Often these are just a straight-up roll (do you finish the sweeping? can you carry the heavy barrel without dropping it?) but other times you will be in a Contest against another PC, a Quarrel for social conflict, a Combat for physical fights, and an Action Scene for chases, stealthing, or something else exciting. For physical dangers characters can suffer Injuries which are descriptive rather than hit-point-based, and they can become emotionally Unwell if they go through something traumatic. Each of these parts of the game is full of options, twists, and guidance but I don’t want to get bogged down in those mechanics right now. Let’s take a look at making characters!
There are eight Heritages in the game, each with their own Traits to make them different and fun. Humans are “among the most prolific peoples” and “invasive”… I don’t love the continuation of humans as casual colonizers but thankfully the other Heritages are much better. Dwarves are the typical stocky, beer-swilling types but they can be just at devoted to other crafts like baking or storytelling. Firbolgs are forest giants who recently “reappeared” and are patiently waiting for the prophecy of their people to come to pass. Mandrakes are dragon-like creatures with wings and (sometimes) breath weapons… probably the least at home running a tavern in my book.
Panguri are your typical cat-people although their origin story involves a housecat that wanted to reach the moon and amused the Morrigan so that she transformed them. Pretty cute. Pixies are teeny tiny but fun jokesters and very stealthy. Pookas are not the shapeshifters of legend but rather inventors whose devices were mistaken for magic. Selkies actually are the same as the legends say, shapeshifters who can change from humanoid to seal. Lastly is a ninth secret option of a Mixed Heritage character who borrows Traits from both parent Heritages.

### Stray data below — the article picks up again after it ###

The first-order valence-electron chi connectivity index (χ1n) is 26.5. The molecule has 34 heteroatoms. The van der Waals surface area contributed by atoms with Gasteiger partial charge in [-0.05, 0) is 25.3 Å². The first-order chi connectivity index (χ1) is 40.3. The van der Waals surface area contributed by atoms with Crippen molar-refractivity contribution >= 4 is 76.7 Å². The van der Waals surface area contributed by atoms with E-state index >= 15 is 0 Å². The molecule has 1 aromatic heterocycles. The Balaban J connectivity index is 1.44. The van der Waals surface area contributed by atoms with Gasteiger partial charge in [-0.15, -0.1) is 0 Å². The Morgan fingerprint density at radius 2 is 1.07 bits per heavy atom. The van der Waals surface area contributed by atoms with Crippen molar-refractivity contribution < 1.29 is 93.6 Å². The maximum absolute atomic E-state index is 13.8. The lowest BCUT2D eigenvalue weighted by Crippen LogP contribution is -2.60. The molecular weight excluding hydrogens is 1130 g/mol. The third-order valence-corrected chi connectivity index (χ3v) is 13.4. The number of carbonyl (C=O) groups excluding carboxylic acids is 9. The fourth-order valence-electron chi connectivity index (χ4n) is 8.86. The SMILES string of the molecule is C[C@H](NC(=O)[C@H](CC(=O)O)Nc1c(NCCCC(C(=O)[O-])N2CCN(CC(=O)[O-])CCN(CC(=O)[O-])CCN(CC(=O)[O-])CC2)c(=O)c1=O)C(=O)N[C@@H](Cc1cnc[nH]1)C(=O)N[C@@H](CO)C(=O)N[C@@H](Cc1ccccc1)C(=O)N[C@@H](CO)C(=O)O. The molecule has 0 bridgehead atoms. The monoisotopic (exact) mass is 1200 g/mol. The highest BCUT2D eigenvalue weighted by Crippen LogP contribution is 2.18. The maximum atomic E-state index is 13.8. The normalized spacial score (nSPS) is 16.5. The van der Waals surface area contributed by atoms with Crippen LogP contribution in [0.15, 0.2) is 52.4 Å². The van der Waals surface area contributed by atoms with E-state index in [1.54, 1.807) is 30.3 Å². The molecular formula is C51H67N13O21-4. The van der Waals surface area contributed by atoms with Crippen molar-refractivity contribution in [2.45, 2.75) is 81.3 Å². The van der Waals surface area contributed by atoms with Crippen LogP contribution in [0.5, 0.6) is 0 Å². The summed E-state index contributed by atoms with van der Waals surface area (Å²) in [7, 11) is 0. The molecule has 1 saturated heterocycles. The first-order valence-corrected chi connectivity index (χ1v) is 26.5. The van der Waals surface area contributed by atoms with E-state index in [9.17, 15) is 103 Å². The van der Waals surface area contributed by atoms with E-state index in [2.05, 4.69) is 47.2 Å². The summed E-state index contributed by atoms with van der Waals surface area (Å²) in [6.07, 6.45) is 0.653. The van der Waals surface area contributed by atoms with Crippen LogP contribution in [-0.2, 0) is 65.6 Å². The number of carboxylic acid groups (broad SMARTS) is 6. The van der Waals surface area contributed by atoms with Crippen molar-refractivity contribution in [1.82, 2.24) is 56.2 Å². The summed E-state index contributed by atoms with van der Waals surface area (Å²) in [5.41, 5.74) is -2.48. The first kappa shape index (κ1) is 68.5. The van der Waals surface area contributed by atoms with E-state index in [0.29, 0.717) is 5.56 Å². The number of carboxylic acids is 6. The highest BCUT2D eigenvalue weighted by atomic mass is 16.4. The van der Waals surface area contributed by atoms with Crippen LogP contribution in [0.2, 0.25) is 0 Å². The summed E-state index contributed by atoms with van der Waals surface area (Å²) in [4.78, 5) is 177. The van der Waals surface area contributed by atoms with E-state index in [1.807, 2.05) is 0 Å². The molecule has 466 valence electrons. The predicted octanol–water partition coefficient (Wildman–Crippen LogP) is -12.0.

Your character is personalized with Traits, character aspects and abilities that allow you to do cool stuff and (mechanically) gain Advantage or suffer Disadvantage on various Tests. Each character starts with a standard set of Heritage Traits, usually one standard one (firbolgs gain Giant Strength, for instance, and selkies have Sealshape) and then an additional one chosen from several options (for example, your selkie might also be Spell-Touched with extra magic, have a Sealskin to lend their shapeshifting to others, or be Born to the Sea to gain Focus with actions in the water).
Some Heritages (the panguri and the pixies) actually have two standard Traits (so they get three Heritage Traits in total) but in general you start with two from your Heritage (even Mixed ones). Then you get two more from a list of general Traits which includes things like Animal Companion (create a small animal that’s always around), Charismatic (gain Focus on Charm Tests), Geas (you’ve made magical promises in exchange for extra Traits), and Wealthy (you can get a stack of gold or gems once per session from your cache).